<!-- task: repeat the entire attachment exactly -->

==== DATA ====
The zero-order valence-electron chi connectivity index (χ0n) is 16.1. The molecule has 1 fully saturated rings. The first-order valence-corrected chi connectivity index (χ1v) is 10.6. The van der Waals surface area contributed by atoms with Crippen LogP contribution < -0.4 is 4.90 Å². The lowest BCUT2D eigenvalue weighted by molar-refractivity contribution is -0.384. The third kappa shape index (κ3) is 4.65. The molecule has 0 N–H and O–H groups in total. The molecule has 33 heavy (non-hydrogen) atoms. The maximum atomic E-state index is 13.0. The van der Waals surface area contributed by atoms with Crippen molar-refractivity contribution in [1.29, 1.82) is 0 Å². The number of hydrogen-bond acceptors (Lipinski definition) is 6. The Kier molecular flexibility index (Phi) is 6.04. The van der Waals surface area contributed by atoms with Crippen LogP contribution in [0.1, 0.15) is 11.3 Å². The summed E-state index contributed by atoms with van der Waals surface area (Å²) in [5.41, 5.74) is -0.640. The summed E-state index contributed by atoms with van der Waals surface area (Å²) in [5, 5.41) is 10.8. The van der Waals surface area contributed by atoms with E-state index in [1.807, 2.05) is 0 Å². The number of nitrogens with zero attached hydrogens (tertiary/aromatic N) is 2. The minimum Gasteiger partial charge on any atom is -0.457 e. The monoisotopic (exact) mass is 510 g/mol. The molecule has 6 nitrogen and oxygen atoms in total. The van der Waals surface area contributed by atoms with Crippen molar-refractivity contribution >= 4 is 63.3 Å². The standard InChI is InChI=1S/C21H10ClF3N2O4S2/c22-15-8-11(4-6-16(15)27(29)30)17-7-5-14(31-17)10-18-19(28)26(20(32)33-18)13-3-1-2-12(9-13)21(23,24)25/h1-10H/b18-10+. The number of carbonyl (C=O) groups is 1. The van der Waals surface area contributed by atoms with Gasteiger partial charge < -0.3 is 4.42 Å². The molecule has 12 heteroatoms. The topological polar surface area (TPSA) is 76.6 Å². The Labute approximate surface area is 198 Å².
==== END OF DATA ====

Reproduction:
The zero-order valence-electron chi connectivity index (χ0n) is 16.1. The molecule has 1 fully saturated rings. The first-order valence-corrected chi connectivity index (χ1v) is 10.6. The van der Waals surface area contributed by atoms with Crippen LogP contribution < -0.4 is 4.90 Å². The lowest BCUT2D eigenvalue weighted by molar-refractivity contribution is -0.384. The third kappa shape index (κ3) is 4.65. The molecule has 0 N–H and O–H groups in total. The molecule has 33 heavy (non-hydrogen) atoms. The maximum atomic E-state index is 13.0. The van der Waals surface area contributed by atoms with Crippen molar-refractivity contribution in [1.29, 1.82) is 0 Å². The number of hydrogen-bond acceptors (Lipinski definition) is 6. The Kier molecular flexibility index (Phi) is 6.04. The van der Waals surface area contributed by atoms with Crippen LogP contribution in [0.1, 0.15) is 11.3 Å². The summed E-state index contributed by atoms with van der Waals surface area (Å²) in [5.41, 5.74) is -0.640. The summed E-state index contributed by atoms with van der Waals surface area (Å²) in [5, 5.41) is 10.8. The van der Waals surface area contributed by atoms with E-state index in [1.807, 2.05) is 0 Å². The number of nitrogens with zero attached hydrogens (tertiary/aromatic N) is 2. The minimum Gasteiger partial charge on any atom is -0.457 e. The monoisotopic (exact) mass is 510 g/mol. The molecule has 6 nitrogen and oxygen atoms in total. The van der Waals surface area contributed by atoms with Crippen molar-refractivity contribution >= 4 is 63.3 Å². The standard InChI is InChI=1S/C21H10ClF3N2O4S2/c22-15-8-11(4-6-16(15)27(29)30)17-7-5-14(31-17)10-18-19(28)26(20(32)33-18)13-3-1-2-12(9-13)21(23,24)25/h1-10H/b18-10+. The number of carbonyl (C=O) groups is 1. The van der Waals surface area contributed by atoms with Gasteiger partial charge < -0.3 is 4.42 Å². The molecule has 12 heteroatoms. The topological polar surface area (TPSA) is 76.6 Å². The Labute approximate surface area is 198 Å².